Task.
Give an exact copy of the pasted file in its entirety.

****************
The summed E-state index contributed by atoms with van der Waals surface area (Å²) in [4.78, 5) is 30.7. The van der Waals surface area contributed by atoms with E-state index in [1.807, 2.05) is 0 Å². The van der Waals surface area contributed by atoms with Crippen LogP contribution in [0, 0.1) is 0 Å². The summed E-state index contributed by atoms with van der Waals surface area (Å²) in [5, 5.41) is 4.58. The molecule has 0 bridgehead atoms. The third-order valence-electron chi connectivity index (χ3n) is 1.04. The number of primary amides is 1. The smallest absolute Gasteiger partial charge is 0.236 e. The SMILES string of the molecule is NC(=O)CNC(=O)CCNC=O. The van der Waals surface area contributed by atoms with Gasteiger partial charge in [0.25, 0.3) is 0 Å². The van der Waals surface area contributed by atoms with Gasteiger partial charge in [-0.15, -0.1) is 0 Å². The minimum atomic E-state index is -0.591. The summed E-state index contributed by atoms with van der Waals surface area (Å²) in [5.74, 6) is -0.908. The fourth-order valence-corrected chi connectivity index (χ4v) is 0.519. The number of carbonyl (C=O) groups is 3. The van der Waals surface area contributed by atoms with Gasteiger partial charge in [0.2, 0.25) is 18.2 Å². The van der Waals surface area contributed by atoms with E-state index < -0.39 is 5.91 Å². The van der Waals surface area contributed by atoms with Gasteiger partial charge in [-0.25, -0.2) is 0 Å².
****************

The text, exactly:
The summed E-state index contributed by atoms with van der Waals surface area (Å²) in [4.78, 5) is 30.7. The van der Waals surface area contributed by atoms with E-state index in [1.807, 2.05) is 0 Å². The van der Waals surface area contributed by atoms with Crippen LogP contribution in [0, 0.1) is 0 Å². The summed E-state index contributed by atoms with van der Waals surface area (Å²) in [5, 5.41) is 4.58. The molecule has 0 bridgehead atoms. The third-order valence-electron chi connectivity index (χ3n) is 1.04. The number of primary amides is 1. The smallest absolute Gasteiger partial charge is 0.236 e. The SMILES string of the molecule is NC(=O)CNC(=O)CCNC=O. The van der Waals surface area contributed by atoms with Gasteiger partial charge in [0.25, 0.3) is 0 Å². The van der Waals surface area contributed by atoms with Gasteiger partial charge in [-0.15, -0.1) is 0 Å². The minimum atomic E-state index is -0.591. The summed E-state index contributed by atoms with van der Waals surface area (Å²) in [5.74, 6) is -0.908. The fourth-order valence-corrected chi connectivity index (χ4v) is 0.519. The number of carbonyl (C=O) groups is 3. The van der Waals surface area contributed by atoms with Gasteiger partial charge in [0.2, 0.25) is 18.2 Å². The van der Waals surface area contributed by atoms with E-state index < -0.39 is 5.91 Å². The van der Waals surface area contributed by atoms with Gasteiger partial charge in [-0.25, -0.2) is 0 Å².